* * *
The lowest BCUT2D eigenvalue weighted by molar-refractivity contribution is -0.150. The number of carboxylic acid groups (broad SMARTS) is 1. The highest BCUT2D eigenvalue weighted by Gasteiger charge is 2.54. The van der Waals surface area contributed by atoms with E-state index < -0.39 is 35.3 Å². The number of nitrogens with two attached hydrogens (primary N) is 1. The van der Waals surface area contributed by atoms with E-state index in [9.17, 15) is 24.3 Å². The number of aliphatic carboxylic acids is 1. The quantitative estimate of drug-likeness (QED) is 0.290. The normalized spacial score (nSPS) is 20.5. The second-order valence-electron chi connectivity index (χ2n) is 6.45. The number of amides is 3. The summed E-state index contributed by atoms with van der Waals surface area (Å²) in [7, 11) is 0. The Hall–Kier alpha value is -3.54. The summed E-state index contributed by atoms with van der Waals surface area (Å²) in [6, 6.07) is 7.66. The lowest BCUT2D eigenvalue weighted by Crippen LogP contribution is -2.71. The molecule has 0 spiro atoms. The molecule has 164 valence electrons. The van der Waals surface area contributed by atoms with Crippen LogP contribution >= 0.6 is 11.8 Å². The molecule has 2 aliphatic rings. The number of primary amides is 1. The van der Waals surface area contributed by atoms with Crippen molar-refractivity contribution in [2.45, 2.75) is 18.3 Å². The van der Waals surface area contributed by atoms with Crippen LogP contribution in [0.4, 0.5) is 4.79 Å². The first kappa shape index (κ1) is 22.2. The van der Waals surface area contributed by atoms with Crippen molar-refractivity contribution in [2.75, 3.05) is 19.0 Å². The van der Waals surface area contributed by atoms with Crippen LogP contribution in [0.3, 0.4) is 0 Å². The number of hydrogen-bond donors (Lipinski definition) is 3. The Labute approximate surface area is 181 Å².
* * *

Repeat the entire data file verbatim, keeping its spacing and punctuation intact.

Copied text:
The lowest BCUT2D eigenvalue weighted by molar-refractivity contribution is -0.150. The number of carboxylic acid groups (broad SMARTS) is 1. The highest BCUT2D eigenvalue weighted by Gasteiger charge is 2.54. The van der Waals surface area contributed by atoms with E-state index < -0.39 is 35.3 Å². The number of nitrogens with two attached hydrogens (primary N) is 1. The van der Waals surface area contributed by atoms with E-state index in [9.17, 15) is 24.3 Å². The number of aliphatic carboxylic acids is 1. The quantitative estimate of drug-likeness (QED) is 0.290. The normalized spacial score (nSPS) is 20.5. The second-order valence-electron chi connectivity index (χ2n) is 6.45. The number of amides is 3. The summed E-state index contributed by atoms with van der Waals surface area (Å²) in [7, 11) is 0. The Hall–Kier alpha value is -3.54. The summed E-state index contributed by atoms with van der Waals surface area (Å²) in [6, 6.07) is 7.66. The lowest BCUT2D eigenvalue weighted by Crippen LogP contribution is -2.71. The molecule has 0 spiro atoms. The molecule has 164 valence electrons. The van der Waals surface area contributed by atoms with Crippen LogP contribution >= 0.6 is 11.8 Å². The molecule has 2 aliphatic rings. The number of primary amides is 1. The van der Waals surface area contributed by atoms with Crippen molar-refractivity contribution in [2.45, 2.75) is 18.3 Å². The van der Waals surface area contributed by atoms with Crippen LogP contribution in [0.4, 0.5) is 4.79 Å². The first kappa shape index (κ1) is 22.2. The van der Waals surface area contributed by atoms with Crippen molar-refractivity contribution in [2.75, 3.05) is 19.0 Å². The van der Waals surface area contributed by atoms with Crippen LogP contribution in [0.3, 0.4) is 0 Å². The number of hydrogen-bond donors (Lipinski definition) is 3. The Labute approximate surface area is 181 Å².